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"Dirty Pretty Things" returns director Stephen Frears to the
multi-ethnic, working class Britain of his early success "My Beautiful
Laundrette," but now he's looking at illegal immigrants from countries
that were not necessarily part of the British Empire and are more
It is a shadow world of fear more commonly shown in American films than British ones -- and that's without including any information of how they got there, what with the news full of crushed train-runners in the Chunnel and limp smuggled bodies in trucks and boats. Audrey Tatou is far from the gamine American audiences were first introduced to, as a prickly Turkish immigrant.
The plot has twisty and intricate double-crosses that reminded me of the old sci fi movie "Coma," not just natives vs. immigrants, but frequently fellow immigrants manipulating, abusing, and taking advantage of others lower on the food chain as they use every possible trick to survive.
While we get a glimpse at the very complex motivations of the push/pull driving immigration, from social and religious restrictions to political refugees to economic betterment, there is a bit too much of the Noble Immigrant vs. the venal Nativists, culminating in a very explicit statement of assertion that could be straight from the mouth of John Steinbeck's Tom Joad: "We are the invisible ones who clean your rooms . . ." with a much more explicit etc. about being used as sex workers. But they are individuated and we care for the individuals very much.
As far as I could tell, the title is not explicitly referred to, but the accents are frequently difficult to decode.
(REVISED March 29, 2008 as my original submission on 31 August 2003 evidently offended someone, probably due to a direct quote I included from the film's dialog.)
"Four Brothers" takes an off-kilter premise and makes it credible, even
though over-the-top violence challenges the extensive efforts to create
The film is anchored in the strong, macho camaraderie of the four excellent lead actors who convincingly portray two white and two African-American boys raised together as rough foster brothers adopted by a kind-hearted ex-hippie. The easy chemistry among the four is physical, both in interactions and how they move around their childhood home, and in their running graphic teasing. Their back story is smoothly relayed as police report summaries by Terrence Howard, convincingly using his third accent in a film this summer after "Crash" and "Hustle & Flow." (Also stay for the credits when sort of home movies are shown about the brothers' earlier experiences.) While Mark Wahlberg's swagger is a bit much, though worked in as an ex-hockey player context, each actor effectively embodies a unique character at a raw point in his life. Particularly outstanding as non-stereotypes are Garrett Hedlund, as an androgynous rocker haunted by past abuse, and André Benjamin, as a husband and father struggling with a business. Brit Chiwetel Ejiofor very effectively masters Americana as a head hood.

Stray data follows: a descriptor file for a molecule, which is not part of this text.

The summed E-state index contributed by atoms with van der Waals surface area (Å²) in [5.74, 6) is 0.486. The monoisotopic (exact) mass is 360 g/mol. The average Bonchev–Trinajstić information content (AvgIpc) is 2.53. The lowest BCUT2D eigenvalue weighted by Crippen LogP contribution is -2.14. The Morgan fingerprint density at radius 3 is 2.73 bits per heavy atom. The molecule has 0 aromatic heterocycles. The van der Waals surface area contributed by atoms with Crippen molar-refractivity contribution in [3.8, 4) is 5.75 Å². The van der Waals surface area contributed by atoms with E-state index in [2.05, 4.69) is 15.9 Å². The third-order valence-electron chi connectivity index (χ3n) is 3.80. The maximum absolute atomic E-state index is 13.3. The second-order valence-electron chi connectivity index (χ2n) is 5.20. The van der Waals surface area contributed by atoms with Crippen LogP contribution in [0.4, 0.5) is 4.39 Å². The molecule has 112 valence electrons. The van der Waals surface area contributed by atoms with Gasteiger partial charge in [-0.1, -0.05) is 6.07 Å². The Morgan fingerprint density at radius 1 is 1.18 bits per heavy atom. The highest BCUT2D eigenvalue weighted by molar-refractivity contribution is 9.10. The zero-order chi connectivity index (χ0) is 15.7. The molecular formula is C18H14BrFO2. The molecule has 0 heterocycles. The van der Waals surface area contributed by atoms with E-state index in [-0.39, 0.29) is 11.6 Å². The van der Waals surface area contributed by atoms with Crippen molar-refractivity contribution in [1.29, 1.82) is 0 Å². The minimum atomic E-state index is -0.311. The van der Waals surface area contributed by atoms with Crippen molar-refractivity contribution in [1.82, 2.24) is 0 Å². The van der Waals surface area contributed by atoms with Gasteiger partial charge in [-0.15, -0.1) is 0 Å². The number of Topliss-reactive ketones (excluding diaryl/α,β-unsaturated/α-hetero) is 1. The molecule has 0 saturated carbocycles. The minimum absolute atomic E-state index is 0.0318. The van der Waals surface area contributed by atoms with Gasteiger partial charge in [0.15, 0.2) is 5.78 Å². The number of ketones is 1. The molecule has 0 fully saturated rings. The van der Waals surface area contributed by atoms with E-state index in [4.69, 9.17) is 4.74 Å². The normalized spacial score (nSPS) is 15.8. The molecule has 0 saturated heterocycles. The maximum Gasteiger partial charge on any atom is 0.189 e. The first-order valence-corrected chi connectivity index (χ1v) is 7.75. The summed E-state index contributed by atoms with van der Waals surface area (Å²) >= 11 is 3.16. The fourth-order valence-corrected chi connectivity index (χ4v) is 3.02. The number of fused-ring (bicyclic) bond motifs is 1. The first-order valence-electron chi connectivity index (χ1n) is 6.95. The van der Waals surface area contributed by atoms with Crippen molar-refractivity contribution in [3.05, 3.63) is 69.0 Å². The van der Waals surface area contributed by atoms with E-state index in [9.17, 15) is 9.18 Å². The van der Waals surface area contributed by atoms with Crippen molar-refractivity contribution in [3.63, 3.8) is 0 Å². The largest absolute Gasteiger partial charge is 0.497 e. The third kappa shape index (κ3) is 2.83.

While director John Singleton said on "Charlie Rose" that he sees the film as a Western in the tradition of John Ford and Howard Hawks, it's more like Sam Pekinpah crossed with detective "a man's gotta do what a man's gotta do" twisty noir vengeance mysteries. The gritty one-on-one confrontations are much more effective than the exaggerated machine gunned destruction, even as Singleton brings unexpected poignancy to a key rampage through a sympathetic victim that is heartbreaking.
Ironically the ex-marine brother is not the lead expert of the four with guns. While this seems like the third in a recent trilogy of using Detroit as a violent wasteland, after the remake of "Assault on Precinct 13" and "Land of the Dead," Singleton accents the usual urban abandonment scenes by telescoping the action between wintry Thanksgiving to Christmas of constant snow, culminating in a white frozen climax that is more cleverly mano a mano and less violent than the preliminary confrontations. It would recall Springsteen's "Meeting Across The River" except that the soundtrack song selections instead superbly are later Motown, visualized nostalgically with '45's playing with the notable local skyline on that dark blue label. The rocker brother is a nice tribute to the city's white kick out the jams heritage as well. Unfortunately, the instrumental score is clunky and unsubtle.
The women are strictly ancillary for stereotypical uses, though respected by the men. Sofía Vergara as the "La Vida Loca" old irresistible girlfriend feistily adds to the multicultural mix.
Both for the violence and the blunt language, I thought it was really inappropriate that parents brought young children to the matinée I attended.
(Revised 29 March 2008 - evidently the version I submitted on 22 August 2005 offended someone)
"Croupier" is thinking-person's noir, very much like "Spanish Prisoner"
or "House of Games" or "Hard Eight." The voice over doesn't 100% work,
but has some rationale as literally a writer's voice.